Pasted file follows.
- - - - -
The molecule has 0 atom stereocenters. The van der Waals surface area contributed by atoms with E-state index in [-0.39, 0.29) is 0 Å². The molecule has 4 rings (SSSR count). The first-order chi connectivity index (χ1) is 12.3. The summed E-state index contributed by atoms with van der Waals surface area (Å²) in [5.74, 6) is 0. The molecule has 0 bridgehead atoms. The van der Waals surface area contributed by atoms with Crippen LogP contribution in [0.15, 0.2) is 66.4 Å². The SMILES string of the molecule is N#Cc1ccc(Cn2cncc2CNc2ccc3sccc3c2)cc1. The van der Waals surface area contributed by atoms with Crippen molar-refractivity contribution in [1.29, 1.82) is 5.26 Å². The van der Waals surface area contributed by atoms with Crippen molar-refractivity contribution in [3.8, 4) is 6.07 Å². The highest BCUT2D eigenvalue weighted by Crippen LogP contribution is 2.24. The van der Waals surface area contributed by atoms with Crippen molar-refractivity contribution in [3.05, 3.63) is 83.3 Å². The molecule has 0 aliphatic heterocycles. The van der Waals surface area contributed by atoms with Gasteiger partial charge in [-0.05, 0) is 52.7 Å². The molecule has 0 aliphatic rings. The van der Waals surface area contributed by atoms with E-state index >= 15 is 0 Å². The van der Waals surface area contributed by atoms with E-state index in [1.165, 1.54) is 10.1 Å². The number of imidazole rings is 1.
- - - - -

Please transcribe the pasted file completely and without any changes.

The molecule has 0 atom stereocenters. The van der Waals surface area contributed by atoms with E-state index in [-0.39, 0.29) is 0 Å². The molecule has 4 rings (SSSR count). The first-order chi connectivity index (χ1) is 12.3. The summed E-state index contributed by atoms with van der Waals surface area (Å²) in [5.74, 6) is 0. The molecule has 0 bridgehead atoms. The van der Waals surface area contributed by atoms with Crippen LogP contribution in [0.15, 0.2) is 66.4 Å². The SMILES string of the molecule is N#Cc1ccc(Cn2cncc2CNc2ccc3sccc3c2)cc1. The van der Waals surface area contributed by atoms with Crippen molar-refractivity contribution in [1.29, 1.82) is 5.26 Å². The van der Waals surface area contributed by atoms with Crippen molar-refractivity contribution in [3.8, 4) is 6.07 Å². The highest BCUT2D eigenvalue weighted by Crippen LogP contribution is 2.24. The van der Waals surface area contributed by atoms with Crippen molar-refractivity contribution in [3.05, 3.63) is 83.3 Å². The molecule has 0 aliphatic heterocycles. The van der Waals surface area contributed by atoms with Gasteiger partial charge in [-0.05, 0) is 52.7 Å². The molecule has 0 aliphatic rings. The van der Waals surface area contributed by atoms with E-state index >= 15 is 0 Å². The van der Waals surface area contributed by atoms with E-state index in [1.165, 1.54) is 10.1 Å². The number of imidazole rings is 1.